Twombly and Iqbal Satisfied Even Where Plaintiff Cannot Identify Specific Manufacturer of Alleged Defective Product

In a recent action in front of the U.S. District Court for the District of Rhode Island, defendants in a product liability action argued that the plaintiff failed to satisfy the pleading requirements of Twombly [PDF] and Iqbal [PDF] because she failed to identify the manufacturer of the product she alleged to have caused her injuries. District Judge William E. Smith, disagreed with defendants, finding plaintiff had “made out facially plausible claims against each Defendant, alternatively.” Koch v. I-Flow Corp. et al., C.A. No. 09-441 S., 2010 WL 2265670 (D.R.I. Jun. 7, 2010) [PDF].

Plaintiff Shereen Koch (“Koch”), underwent three arthroscopic shoulder surgeries in 2005 and 2006, which included the “implantation of a pump designed to bathe Plaintiff’s shoulder joint with a local anesthetic after surgery.” Koch alleged that the treatment had not been approved by the federal Food and Drug Administration and resulted in permanent injuries to her shoulder cartilage. Plaintiff filed suit against the manufacturer of the pump as well as the manufacturers of bupivacaine, the anesthetic administered through the pump. She asserted claims against these defendants for I) negligence and negligence per se, II) strict products liability, III) breach of express warranty, IV) breach of implied warranties, V) fraudulent misrepresentation, VI) fraudulent concealment, VII) negligent misrepresentation, and VIII) fraud and deceit.
Bupivacaine is manufactured and marketed under different trade names and prior to filing her complaint, Koch was not able to identify which brand of bupivacaine she received in her pump. As a result, she filed claims, in the alternative, against both manufacturers of bupivacaine. In response, these bupivacaine manufacturer defendants filed a motion to dismiss plaintiff’s claims, Counts I – IV, on the ground that she cannot meet the standard for facial plausibility established by the United States Supreme Court because she could not identify the specific brand that harmed her.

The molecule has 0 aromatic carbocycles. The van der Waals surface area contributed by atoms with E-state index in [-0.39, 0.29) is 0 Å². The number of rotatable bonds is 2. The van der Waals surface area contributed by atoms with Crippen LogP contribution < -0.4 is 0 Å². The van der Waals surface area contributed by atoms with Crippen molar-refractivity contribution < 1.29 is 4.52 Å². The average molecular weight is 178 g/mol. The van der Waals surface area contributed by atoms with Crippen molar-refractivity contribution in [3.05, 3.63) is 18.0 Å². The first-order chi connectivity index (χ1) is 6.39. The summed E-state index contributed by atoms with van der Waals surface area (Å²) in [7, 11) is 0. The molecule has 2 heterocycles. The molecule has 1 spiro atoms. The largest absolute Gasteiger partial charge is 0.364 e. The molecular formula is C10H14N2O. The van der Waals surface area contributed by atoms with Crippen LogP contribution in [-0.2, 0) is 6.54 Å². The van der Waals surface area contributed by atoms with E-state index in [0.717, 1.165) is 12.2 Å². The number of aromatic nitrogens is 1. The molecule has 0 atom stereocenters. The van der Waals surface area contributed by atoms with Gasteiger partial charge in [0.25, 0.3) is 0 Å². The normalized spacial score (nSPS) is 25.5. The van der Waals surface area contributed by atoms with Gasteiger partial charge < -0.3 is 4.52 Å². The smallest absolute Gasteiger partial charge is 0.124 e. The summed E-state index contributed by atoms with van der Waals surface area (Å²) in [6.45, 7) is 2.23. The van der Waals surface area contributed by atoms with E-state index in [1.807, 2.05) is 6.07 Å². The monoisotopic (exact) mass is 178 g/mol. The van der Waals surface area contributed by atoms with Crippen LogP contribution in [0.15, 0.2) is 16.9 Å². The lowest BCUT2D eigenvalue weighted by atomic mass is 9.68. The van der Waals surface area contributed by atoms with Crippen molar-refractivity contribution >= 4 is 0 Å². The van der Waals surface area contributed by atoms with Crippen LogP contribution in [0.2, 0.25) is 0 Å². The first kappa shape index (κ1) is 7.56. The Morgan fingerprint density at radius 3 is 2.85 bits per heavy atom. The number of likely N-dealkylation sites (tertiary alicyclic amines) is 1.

The Court denied this motion to dismiss stating that while Koch must ultimately identify which defendant manufactured the bupivacaine administered to her, she made out plausible claims against each defendant, which was sufficient at this stage of the litigation. On Plaintiff’s fraud and misrepresentation claims, Counts V – VIII, the Court granted defendants’ motion to dismiss based upon Koch’s failure to satisfy Rule 9 by failing to set forth specific and particular facts concerning defendants’ alleged misrepresentations.
This decision instructs that manufacturers of products subject to a products liability action may be required to litigate an action beyond a motion to dismiss even where a plaintiff cannot specifically identify the brand of the product that caused the alleged harm. While this will most likely arise in the medication context, all manufacturers should be aware of this possibility.

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